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Zeldin, Isaiah

ZELDIN, ISAIAH

ZELDIN, ISAIAH (1920– ), founding rabbi of Stephen S. Wise Temple in Los Angeles, creator of the largest Jewish day school within an American Reform congregation, founding dean of the Los Angeles campus of the Hebrew Union College–Jewish Institute of Religion. A visionary, he is the example par excellence of the rabbi as institution builder and leader.

Born in Brooklyn to Russian immigrant parents, his earliest influences rooted him deeply in the life of the Jewish people. His father was a Zionist, a Yiddishist, and a Hebraist, who wrote for both the Yiddish and Hebrew press. Zeldin's parents decided that they would raise their children speaking only Hebrew in the home. In high school he lobbied for the addition of Modern Hebrew to the curriculum. Later, he convinced Brooklyn College, where he earned his bachelor's degree, to accept Modern Hebrew as a legitimate, officially recognized foreign language.

In 1933, at the age of 13, his father took him to a rally protesting the rise of Hitler. It was when he heard Rabbi Stephen S. *Wise address the rally that he decided to devote his life to the well-being and defense of the Jewish people. He was ordained rabbi (1946) by the Hebrew Union College in Cincinnati.

After serving as an assistant rabbi in Newark for two years, he was named assistant dean of huc-jir in New York, supervising the faculties of the Schools of Education and Sacred Music.

In 1953, he moved to Los Angeles to become the dean of the College of Jewish Studies, assembling an exceptional faculty, creating a School of Sacred Music and a large School of Education. Within one year, under his leadership, the college became the West Coast campus of huc-jir. Within five years he had created a Rabbinical School. Concurrently, he was regional director of the Union of American Hebrew Congregations, overseeing the creation of many new Reform congregations in the area. From 1958 to 1963 he served as rabbi of Temple Emanuel in Beverly Hills.

His greatest contributions to Jewish life were yet to unfold. In 1964 he founded Stephen S. Wise Temple, named for his teacher and mentor. Inspired by Wise's passionate Zionism, as well as his commitment to a rabbi's freedom to speak even the most unpopular of truths from the pulpit, Zeldin built his congregation from a small group of 35 members who met in a living room to a community of 3,500 member families. Respected and admired for his depth and breadth of knowledge, for the lively intellect he brought to the pulpit, as well as for his genuine warmth and engaging manner, his leadership was always marked by an innovative spirit and an uncanny understanding of the zeitgeist and the needs of his community. He set forth a bold vision that his congregants made their own.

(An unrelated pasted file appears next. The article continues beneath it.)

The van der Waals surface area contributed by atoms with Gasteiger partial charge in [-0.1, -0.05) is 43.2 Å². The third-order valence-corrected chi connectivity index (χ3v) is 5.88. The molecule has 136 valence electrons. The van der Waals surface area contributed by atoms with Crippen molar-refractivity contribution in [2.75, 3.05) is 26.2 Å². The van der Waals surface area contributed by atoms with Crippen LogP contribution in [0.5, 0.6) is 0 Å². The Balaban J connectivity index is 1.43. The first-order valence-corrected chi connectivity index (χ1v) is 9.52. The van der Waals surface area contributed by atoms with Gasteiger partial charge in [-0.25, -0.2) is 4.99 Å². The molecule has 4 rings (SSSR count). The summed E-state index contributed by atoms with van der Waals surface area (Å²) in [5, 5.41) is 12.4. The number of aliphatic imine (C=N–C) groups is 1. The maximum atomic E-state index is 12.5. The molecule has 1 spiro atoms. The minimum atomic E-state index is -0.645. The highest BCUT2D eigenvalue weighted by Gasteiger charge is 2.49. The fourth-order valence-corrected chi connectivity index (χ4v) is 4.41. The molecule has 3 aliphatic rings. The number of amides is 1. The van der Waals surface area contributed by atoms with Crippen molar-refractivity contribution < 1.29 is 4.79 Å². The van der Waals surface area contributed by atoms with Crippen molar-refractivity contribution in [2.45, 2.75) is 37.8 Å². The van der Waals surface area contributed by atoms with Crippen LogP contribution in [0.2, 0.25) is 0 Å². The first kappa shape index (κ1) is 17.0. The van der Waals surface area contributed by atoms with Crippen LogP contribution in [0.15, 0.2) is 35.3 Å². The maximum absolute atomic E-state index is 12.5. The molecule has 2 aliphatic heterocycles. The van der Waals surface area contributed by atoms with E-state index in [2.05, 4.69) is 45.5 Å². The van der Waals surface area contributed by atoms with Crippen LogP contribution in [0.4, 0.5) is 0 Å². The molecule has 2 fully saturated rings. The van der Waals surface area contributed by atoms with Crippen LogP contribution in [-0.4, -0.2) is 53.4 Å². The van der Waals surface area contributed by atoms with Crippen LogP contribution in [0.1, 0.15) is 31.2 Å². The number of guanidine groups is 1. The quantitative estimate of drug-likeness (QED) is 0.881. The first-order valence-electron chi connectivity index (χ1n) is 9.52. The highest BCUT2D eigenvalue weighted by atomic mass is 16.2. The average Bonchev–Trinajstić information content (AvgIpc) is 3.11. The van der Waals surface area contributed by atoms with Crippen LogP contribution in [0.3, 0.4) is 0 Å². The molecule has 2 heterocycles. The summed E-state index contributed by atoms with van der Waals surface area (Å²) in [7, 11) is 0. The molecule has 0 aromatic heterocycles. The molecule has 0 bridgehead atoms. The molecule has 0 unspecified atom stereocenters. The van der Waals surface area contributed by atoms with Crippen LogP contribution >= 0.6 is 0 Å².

When the temple acquired land, the first buildings he erected were classrooms. Jewish education was at the center of his vision. He created the largest synagogue pre-school in Los Angeles and went on to establish an elementary day school of nearly 700 students – all during years that the Reform Movement had not yet committed to the idea of day school education.

At age 70 – with all of his rabbinic colleagues long retired – he took on a challenge which would become the pinnacle of his achievements: the creation of a Jewish high school in which nearly 900 students study every day, the only such school to be operated by a Reform synagogue in North America. The synagogue and its education network – from Parenting Center to pre-school, elementary and high school, as well as its adult learning Center for Jewish Life – are now located on three separate campuses spanning 30 acres.

Over the course of a rabbinic career spanning more than 60 years, his passion for Jewish life, the Jewish people, and Israel never waned. He never stopped building his congregation and its schools which serve as a model nation-wide. He continued to teach and write as he led and inspired.

[Eli Herscher (2nd ed.)]

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